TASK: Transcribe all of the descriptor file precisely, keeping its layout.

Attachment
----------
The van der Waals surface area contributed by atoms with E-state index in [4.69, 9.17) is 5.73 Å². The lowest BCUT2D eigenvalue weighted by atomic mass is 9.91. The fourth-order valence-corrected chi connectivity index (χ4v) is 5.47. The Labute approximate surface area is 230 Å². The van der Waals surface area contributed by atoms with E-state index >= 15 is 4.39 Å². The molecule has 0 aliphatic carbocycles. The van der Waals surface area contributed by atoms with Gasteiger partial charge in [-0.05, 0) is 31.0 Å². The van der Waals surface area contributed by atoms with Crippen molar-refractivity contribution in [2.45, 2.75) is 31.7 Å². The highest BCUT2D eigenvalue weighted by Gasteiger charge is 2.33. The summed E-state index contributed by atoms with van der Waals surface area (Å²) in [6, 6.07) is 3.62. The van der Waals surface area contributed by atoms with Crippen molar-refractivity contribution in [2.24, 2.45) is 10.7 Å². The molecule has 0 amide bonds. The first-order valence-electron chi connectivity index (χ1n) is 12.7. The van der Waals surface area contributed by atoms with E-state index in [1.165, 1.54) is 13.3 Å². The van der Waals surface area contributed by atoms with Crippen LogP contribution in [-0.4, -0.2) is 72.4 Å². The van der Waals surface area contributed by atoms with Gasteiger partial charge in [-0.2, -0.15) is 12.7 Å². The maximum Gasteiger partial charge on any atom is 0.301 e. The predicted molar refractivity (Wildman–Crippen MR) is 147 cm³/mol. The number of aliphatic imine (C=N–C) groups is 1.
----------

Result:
The van der Waals surface area contributed by atoms with E-state index in [4.69, 9.17) is 5.73 Å². The lowest BCUT2D eigenvalue weighted by atomic mass is 9.91. The fourth-order valence-corrected chi connectivity index (χ4v) is 5.47. The Labute approximate surface area is 230 Å². The van der Waals surface area contributed by atoms with E-state index >= 15 is 4.39 Å². The molecule has 0 aliphatic carbocycles. The van der Waals surface area contributed by atoms with Gasteiger partial charge in [-0.05, 0) is 31.0 Å². The van der Waals surface area contributed by atoms with Crippen molar-refractivity contribution in [2.45, 2.75) is 31.7 Å². The highest BCUT2D eigenvalue weighted by Gasteiger charge is 2.33. The summed E-state index contributed by atoms with van der Waals surface area (Å²) in [6, 6.07) is 3.62. The van der Waals surface area contributed by atoms with Crippen molar-refractivity contribution in [2.24, 2.45) is 10.7 Å². The molecule has 0 amide bonds. The first-order valence-electron chi connectivity index (χ1n) is 12.7. The van der Waals surface area contributed by atoms with E-state index in [1.165, 1.54) is 13.3 Å². The van der Waals surface area contributed by atoms with Crippen LogP contribution in [-0.4, -0.2) is 72.4 Å². The van der Waals surface area contributed by atoms with Gasteiger partial charge in [-0.2, -0.15) is 12.7 Å². The maximum Gasteiger partial charge on any atom is 0.301 e. The predicted molar refractivity (Wildman–Crippen MR) is 147 cm³/mol. The number of aliphatic imine (C=N–C) groups is 1.